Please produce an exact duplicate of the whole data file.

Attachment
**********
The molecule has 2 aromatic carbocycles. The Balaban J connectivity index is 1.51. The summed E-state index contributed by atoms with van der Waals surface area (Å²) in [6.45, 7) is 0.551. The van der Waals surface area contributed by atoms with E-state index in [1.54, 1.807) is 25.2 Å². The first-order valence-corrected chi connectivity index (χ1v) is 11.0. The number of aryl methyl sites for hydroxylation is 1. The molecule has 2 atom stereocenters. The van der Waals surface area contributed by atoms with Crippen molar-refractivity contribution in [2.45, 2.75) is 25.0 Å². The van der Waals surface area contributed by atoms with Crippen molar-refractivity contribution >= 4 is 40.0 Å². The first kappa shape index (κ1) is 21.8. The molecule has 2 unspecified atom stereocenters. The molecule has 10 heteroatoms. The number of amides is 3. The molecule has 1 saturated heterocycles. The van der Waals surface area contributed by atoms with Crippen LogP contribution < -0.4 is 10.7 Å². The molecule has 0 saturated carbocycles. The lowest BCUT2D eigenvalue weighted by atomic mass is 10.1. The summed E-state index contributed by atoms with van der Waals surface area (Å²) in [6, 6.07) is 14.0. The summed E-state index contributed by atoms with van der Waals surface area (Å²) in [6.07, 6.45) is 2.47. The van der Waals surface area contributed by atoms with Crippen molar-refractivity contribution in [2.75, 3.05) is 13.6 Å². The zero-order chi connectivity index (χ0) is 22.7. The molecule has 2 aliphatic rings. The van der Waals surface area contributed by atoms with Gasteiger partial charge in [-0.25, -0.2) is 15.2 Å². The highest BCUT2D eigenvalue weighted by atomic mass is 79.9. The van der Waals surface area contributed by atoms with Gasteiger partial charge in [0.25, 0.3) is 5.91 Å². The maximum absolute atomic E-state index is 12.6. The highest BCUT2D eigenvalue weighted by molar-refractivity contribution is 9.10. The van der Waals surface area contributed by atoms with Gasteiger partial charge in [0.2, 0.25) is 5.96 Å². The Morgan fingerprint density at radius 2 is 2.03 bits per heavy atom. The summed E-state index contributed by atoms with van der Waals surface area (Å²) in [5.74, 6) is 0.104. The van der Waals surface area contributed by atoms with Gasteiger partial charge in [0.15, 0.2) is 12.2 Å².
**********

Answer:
The molecule has 2 aromatic carbocycles. The Balaban J connectivity index is 1.51. The summed E-state index contributed by atoms with van der Waals surface area (Å²) in [6.45, 7) is 0.551. The van der Waals surface area contributed by atoms with E-state index in [1.54, 1.807) is 25.2 Å². The first-order valence-corrected chi connectivity index (χ1v) is 11.0. The number of aryl methyl sites for hydroxylation is 1. The molecule has 2 atom stereocenters. The van der Waals surface area contributed by atoms with Crippen molar-refractivity contribution in [2.45, 2.75) is 25.0 Å². The van der Waals surface area contributed by atoms with Crippen molar-refractivity contribution >= 4 is 40.0 Å². The first kappa shape index (κ1) is 21.8. The molecule has 2 unspecified atom stereocenters. The molecule has 10 heteroatoms. The number of amides is 3. The molecule has 1 saturated heterocycles. The van der Waals surface area contributed by atoms with Crippen LogP contribution < -0.4 is 10.7 Å². The molecule has 0 saturated carbocycles. The lowest BCUT2D eigenvalue weighted by atomic mass is 10.1. The summed E-state index contributed by atoms with van der Waals surface area (Å²) in [6, 6.07) is 14.0. The summed E-state index contributed by atoms with van der Waals surface area (Å²) in [6.07, 6.45) is 2.47. The van der Waals surface area contributed by atoms with Crippen molar-refractivity contribution in [2.75, 3.05) is 13.6 Å². The zero-order chi connectivity index (χ0) is 22.7. The molecule has 2 aliphatic rings. The van der Waals surface area contributed by atoms with Gasteiger partial charge in [-0.25, -0.2) is 15.2 Å². The highest BCUT2D eigenvalue weighted by atomic mass is 79.9. The van der Waals surface area contributed by atoms with Gasteiger partial charge in [0.25, 0.3) is 5.91 Å². The maximum absolute atomic E-state index is 12.6. The highest BCUT2D eigenvalue weighted by molar-refractivity contribution is 9.10. The van der Waals surface area contributed by atoms with Gasteiger partial charge in [0.2, 0.25) is 5.96 Å². The Morgan fingerprint density at radius 2 is 2.03 bits per heavy atom. The summed E-state index contributed by atoms with van der Waals surface area (Å²) in [5.74, 6) is 0.104. The van der Waals surface area contributed by atoms with Gasteiger partial charge in [0.15, 0.2) is 12.2 Å².